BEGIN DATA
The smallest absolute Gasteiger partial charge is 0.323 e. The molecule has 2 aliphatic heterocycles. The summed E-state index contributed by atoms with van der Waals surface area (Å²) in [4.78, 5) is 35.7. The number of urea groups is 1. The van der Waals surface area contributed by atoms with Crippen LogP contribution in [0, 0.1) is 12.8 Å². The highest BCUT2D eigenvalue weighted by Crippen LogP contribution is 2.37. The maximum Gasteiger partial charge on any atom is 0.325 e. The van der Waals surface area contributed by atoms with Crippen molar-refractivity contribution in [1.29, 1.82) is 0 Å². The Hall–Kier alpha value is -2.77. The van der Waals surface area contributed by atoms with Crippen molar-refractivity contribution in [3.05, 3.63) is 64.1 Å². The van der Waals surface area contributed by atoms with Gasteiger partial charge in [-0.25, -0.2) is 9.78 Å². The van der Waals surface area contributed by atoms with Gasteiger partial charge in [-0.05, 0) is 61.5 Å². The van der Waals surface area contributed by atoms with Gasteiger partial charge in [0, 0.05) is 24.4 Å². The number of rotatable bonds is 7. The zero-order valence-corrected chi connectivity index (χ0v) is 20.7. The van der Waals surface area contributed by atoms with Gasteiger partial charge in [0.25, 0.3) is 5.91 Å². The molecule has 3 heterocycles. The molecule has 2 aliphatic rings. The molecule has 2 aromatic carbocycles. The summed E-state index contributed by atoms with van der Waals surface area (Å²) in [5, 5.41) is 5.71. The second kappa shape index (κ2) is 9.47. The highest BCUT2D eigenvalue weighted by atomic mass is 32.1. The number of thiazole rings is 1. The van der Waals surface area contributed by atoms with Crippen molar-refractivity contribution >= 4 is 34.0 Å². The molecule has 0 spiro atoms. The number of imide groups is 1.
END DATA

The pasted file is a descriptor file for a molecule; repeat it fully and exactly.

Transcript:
The smallest absolute Gasteiger partial charge is 0.323 e. The molecule has 2 aliphatic heterocycles. The summed E-state index contributed by atoms with van der Waals surface area (Å²) in [4.78, 5) is 35.7. The number of urea groups is 1. The van der Waals surface area contributed by atoms with Crippen LogP contribution in [0, 0.1) is 12.8 Å². The highest BCUT2D eigenvalue weighted by Crippen LogP contribution is 2.37. The maximum Gasteiger partial charge on any atom is 0.325 e. The van der Waals surface area contributed by atoms with Crippen molar-refractivity contribution in [1.29, 1.82) is 0 Å². The Hall–Kier alpha value is -2.77. The van der Waals surface area contributed by atoms with Crippen molar-refractivity contribution in [3.05, 3.63) is 64.1 Å². The van der Waals surface area contributed by atoms with Gasteiger partial charge in [-0.25, -0.2) is 9.78 Å². The van der Waals surface area contributed by atoms with Gasteiger partial charge in [-0.05, 0) is 61.5 Å². The van der Waals surface area contributed by atoms with Gasteiger partial charge in [0, 0.05) is 24.4 Å². The number of rotatable bonds is 7. The zero-order valence-corrected chi connectivity index (χ0v) is 20.7. The van der Waals surface area contributed by atoms with Gasteiger partial charge in [0.25, 0.3) is 5.91 Å². The molecule has 3 heterocycles. The molecule has 2 aliphatic rings. The molecule has 2 aromatic carbocycles. The summed E-state index contributed by atoms with van der Waals surface area (Å²) in [5, 5.41) is 5.71. The second kappa shape index (κ2) is 9.47. The highest BCUT2D eigenvalue weighted by atomic mass is 32.1. The number of thiazole rings is 1. The van der Waals surface area contributed by atoms with Crippen molar-refractivity contribution >= 4 is 34.0 Å². The molecule has 0 spiro atoms. The number of imide groups is 1.